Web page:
What you need to know about the Fiancé Visa – Move To America
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What you need to know about the Fiancé Visa

13283745_sAmerican citizens who intend to marry a foreign national inside the United States must file for a Fiancé Visa prior to their fiancé’s arrival in the U.S. There are several eligibility requirements to meet. First of all, the petitioner must be a U.S. citizen, U.S. born or naturalized and he or she must intend to marry within a timeframe of 90 days from the moment the fiancé (e) has entered the United States. Secondly, both the petitioner and their fiancé (e) have to be free to marry. In case they have been previously married, they need to prove that the legal union had legally terminated by divorce, death, or annulment.

In order to be considered eligible for this type of visa, the petitioner and their fiancé (e) must have met each other, in person, at least once within two years of filing the petition, unless this would violate certain foreign customs or social practice, or if this requirement is extremely hard to accomplish.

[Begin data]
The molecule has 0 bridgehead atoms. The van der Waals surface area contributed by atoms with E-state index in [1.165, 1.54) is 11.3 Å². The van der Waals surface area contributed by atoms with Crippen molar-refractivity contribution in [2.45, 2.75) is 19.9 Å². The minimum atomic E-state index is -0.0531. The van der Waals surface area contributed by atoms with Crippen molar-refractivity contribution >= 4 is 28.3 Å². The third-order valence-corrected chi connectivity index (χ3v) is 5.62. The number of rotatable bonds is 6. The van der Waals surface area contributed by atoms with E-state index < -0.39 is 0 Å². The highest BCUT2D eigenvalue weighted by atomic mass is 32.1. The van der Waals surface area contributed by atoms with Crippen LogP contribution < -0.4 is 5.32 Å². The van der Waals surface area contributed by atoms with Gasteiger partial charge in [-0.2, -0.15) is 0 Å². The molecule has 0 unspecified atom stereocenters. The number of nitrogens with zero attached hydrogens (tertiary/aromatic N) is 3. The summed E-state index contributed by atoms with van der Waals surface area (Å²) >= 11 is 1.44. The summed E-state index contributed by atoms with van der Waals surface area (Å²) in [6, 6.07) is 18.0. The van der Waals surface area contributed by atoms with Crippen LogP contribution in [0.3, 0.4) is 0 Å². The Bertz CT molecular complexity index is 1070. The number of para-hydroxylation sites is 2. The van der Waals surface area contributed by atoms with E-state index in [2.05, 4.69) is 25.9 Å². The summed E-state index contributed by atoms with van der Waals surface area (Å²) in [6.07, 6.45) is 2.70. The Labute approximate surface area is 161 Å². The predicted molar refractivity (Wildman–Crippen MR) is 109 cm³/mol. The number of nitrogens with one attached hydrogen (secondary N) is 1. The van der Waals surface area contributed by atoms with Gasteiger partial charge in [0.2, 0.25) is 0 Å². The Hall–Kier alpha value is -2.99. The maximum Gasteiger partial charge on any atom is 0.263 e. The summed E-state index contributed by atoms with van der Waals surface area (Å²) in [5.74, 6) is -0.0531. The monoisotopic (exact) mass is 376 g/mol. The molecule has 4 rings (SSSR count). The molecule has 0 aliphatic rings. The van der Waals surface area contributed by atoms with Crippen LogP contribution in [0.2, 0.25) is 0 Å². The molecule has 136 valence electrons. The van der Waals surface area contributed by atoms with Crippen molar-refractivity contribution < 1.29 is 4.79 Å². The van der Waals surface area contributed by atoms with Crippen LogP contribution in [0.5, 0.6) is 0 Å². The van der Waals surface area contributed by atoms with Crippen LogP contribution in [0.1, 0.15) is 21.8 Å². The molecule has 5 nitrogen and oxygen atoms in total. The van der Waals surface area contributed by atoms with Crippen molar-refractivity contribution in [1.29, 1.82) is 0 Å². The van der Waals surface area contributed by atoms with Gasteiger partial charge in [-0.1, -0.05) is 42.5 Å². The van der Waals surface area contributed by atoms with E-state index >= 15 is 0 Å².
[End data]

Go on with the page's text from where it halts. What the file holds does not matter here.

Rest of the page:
In case you are making wedding plans, you should submit the petition as soon as possible and check the processing times on the official USCIS web page.

Once the visa is issued, the prospective spouse is allowed to enter the United States for 90 days so that the marriage ceremony can take place. After that, the foreign spouse can apply for permanent residence. In case they have applied for permission to work by filing a Form I-765 (Application for Employment Authorization), they will become eligible to apply for an extended work authorization and they can submit it at the same time as they submit their application for permanent residence. If the fiancé (e) has a child, under 21 and unmarried, a K-2 nonimmigrant visa may be also available.

If the marriage ceremony doesn’t take place within 90 days, the fiancé(e)’s status automatically expires and can’t be extended. They will have to leave the country immediately, otherwise they will be violating the U.S. law, and this may lead to deportation and could affect future eligibility.

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